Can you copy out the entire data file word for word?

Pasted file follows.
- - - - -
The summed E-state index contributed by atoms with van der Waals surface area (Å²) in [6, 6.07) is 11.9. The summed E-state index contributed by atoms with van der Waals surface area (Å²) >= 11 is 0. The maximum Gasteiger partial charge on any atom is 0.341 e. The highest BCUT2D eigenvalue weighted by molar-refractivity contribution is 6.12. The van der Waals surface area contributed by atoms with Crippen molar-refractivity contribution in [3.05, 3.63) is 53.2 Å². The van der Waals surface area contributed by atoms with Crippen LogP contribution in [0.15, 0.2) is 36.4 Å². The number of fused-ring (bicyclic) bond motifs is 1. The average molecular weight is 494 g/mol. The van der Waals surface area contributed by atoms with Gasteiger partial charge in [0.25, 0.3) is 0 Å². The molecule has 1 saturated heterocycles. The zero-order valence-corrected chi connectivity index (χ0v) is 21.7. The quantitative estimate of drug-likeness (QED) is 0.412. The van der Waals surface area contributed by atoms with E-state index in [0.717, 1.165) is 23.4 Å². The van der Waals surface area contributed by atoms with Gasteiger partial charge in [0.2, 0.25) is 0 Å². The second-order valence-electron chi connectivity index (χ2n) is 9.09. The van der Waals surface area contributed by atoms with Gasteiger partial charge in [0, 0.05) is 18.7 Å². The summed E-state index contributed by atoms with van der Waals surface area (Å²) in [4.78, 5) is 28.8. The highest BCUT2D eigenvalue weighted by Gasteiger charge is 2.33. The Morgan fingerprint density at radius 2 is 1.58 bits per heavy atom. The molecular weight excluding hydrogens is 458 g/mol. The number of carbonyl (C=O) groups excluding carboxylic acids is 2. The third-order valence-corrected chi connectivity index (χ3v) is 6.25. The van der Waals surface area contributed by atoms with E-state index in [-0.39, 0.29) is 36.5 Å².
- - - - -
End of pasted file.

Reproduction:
The summed E-state index contributed by atoms with van der Waals surface area (Å²) in [6, 6.07) is 11.9. The summed E-state index contributed by atoms with van der Waals surface area (Å²) >= 11 is 0. The maximum Gasteiger partial charge on any atom is 0.341 e. The highest BCUT2D eigenvalue weighted by molar-refractivity contribution is 6.12. The van der Waals surface area contributed by atoms with Crippen molar-refractivity contribution in [3.05, 3.63) is 53.2 Å². The van der Waals surface area contributed by atoms with Crippen LogP contribution in [0.15, 0.2) is 36.4 Å². The number of fused-ring (bicyclic) bond motifs is 1. The average molecular weight is 494 g/mol. The van der Waals surface area contributed by atoms with Gasteiger partial charge in [0.25, 0.3) is 0 Å². The molecule has 1 saturated heterocycles. The zero-order valence-corrected chi connectivity index (χ0v) is 21.7. The quantitative estimate of drug-likeness (QED) is 0.412. The van der Waals surface area contributed by atoms with E-state index in [0.717, 1.165) is 23.4 Å². The van der Waals surface area contributed by atoms with Gasteiger partial charge in [0.2, 0.25) is 0 Å². The second-order valence-electron chi connectivity index (χ2n) is 9.09. The van der Waals surface area contributed by atoms with Gasteiger partial charge in [0, 0.05) is 18.7 Å². The summed E-state index contributed by atoms with van der Waals surface area (Å²) in [4.78, 5) is 28.8. The highest BCUT2D eigenvalue weighted by Gasteiger charge is 2.33. The Morgan fingerprint density at radius 2 is 1.58 bits per heavy atom. The molecular weight excluding hydrogens is 458 g/mol. The number of carbonyl (C=O) groups excluding carboxylic acids is 2. The third-order valence-corrected chi connectivity index (χ3v) is 6.25. The van der Waals surface area contributed by atoms with E-state index in [-0.39, 0.29) is 36.5 Å².